ABSTRACT. This paper examines the determinants of short
run employment growth in very small firms in the Services
sector. The study shows evidence of non linearities in the
growth-size relationship, and it is argued that these non lin-
earities reflect the short run constraints that small firms face
in adjusting to demand shocks. The paper also suggests that
there are other systematic influences on growth apart from
size. The paper draws on survey evidence from the Northern
Region of the United Kingdom.
This paper examines the determinants of short run
employment growth in small firms in the Services
sector. Small firm growth has of course been the
subject of extensive research
(for a good survey,
see Storey, 1994, ch. 5). Some justification for yet
another study is therefore necessary. Such justifi-
cation may be found in four features of this paper.
First, we explore an important and interesting
question that has not been investigated sufficiently
in empirical work to date: the way in which short
run constraints, embodied in the firm’s short run
cost function, influence the dynamics of the
growth process of small firms. Our results are
consistent with such constraints ‘anchoring’ short
run firm growth. Secondly, we focus on firms in
the Services sector,
whereas as Variyam and
Kraybill (1992) have pointed out, most firm
growth studies have been concerned with
Thirdly, we consider growth over a twelve
month period, a time span that is shorter than that
of many other small firm studies (Mata’s work
(1994) is an exception).
This focus is appropriate
from both a managerial and policy viewpoint.
Most owner managers in the kind of very small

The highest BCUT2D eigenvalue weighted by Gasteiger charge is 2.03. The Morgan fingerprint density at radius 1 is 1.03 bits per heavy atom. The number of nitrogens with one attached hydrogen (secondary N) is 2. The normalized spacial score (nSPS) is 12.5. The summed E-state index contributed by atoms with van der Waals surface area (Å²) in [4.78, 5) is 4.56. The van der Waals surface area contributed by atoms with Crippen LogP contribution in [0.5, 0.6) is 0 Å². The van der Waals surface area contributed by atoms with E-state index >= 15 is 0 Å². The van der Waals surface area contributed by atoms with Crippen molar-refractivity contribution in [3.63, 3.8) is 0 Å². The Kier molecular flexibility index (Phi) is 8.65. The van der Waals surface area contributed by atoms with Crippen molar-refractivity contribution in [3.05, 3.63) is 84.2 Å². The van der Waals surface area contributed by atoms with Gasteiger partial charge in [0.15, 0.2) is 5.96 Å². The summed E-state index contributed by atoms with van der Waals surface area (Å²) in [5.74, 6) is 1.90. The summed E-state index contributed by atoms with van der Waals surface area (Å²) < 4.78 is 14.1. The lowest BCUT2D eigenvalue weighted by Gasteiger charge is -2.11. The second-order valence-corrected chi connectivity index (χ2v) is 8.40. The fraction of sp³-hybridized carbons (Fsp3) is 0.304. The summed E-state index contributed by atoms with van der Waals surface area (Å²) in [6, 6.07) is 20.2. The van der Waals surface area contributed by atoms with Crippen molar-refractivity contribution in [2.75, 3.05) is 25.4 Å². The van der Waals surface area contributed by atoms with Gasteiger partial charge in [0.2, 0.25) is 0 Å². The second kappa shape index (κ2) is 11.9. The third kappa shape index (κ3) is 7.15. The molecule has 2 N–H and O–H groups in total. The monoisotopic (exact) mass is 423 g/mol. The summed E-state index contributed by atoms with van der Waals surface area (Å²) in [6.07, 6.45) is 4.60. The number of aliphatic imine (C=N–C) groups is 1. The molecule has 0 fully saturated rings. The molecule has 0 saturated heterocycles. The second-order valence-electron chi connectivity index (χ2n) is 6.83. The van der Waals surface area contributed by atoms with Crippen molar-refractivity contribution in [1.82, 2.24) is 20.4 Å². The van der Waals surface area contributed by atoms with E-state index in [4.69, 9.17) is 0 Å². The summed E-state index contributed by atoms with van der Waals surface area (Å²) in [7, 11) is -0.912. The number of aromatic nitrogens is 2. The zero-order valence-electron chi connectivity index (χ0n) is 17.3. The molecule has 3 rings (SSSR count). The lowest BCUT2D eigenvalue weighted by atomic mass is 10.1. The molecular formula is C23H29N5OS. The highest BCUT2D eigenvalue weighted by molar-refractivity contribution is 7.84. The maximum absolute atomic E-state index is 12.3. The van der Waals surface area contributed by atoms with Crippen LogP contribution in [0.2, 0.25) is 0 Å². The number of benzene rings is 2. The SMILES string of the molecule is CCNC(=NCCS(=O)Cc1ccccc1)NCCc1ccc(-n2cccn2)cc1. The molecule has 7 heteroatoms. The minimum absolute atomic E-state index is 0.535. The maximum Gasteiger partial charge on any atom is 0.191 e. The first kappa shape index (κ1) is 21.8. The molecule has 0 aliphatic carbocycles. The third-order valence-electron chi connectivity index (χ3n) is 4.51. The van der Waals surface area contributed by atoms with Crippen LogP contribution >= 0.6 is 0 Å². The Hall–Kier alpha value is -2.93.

firm considered here are unlikely to have a
planning horizon, even of an informal kind,
beyond twelve months,
and policy initiatives will
need to reflect that fact. There is also evidence to
suggest that a twelve month planning horizon is a
major concern of bank managers when assessing
funding requests from new small firms (Deakins
and Hussain, 1993).
For these reasons, insights
into the determinants of growth over the period
of a year are likely to be important. This will be
particularly true for the newest firms which may
be able to survive for a short initial ‘honeymoon’
period, but which need to grow beyond their initial
size if they are to survive once this period is over.
Finally, our study largely concentrates on micro
businesses, most of them with less than five
employees (see section 3 below). A number of
studies of firm growth are of course based on
coverage of the full size range, including small
size bands, but these studies do not provide the
kind of focus on very small firms that is provided
here. Reid’s study (1995) of 73 ‘small entrepre-
neurial’ firms in Scotland, in which 78 per cent
of the sample had between one and ten employees
(Reid, 1993, p. 192), is more relevant for our
purposes, but it is an exception.
The plan of this paper is as follows. In section
2 we discuss considerations that underlie the
growth equation that we estimate. Section 3
describes the data and variables which come from
a survey of firms in the North of England. Some
empirical results are presented in section 4.
The final section discusses the results of the
study, and makes some suggestions for further
Small Business Growth
in the Short Run
Small Business Economics 12: 103–112, 1999.
1999 Kluwer Academic Publishers. Printed in the Netherlands.
Final version accepted on April 28, 1998
Department of Economics
University of Durham
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Durham DH1 3HY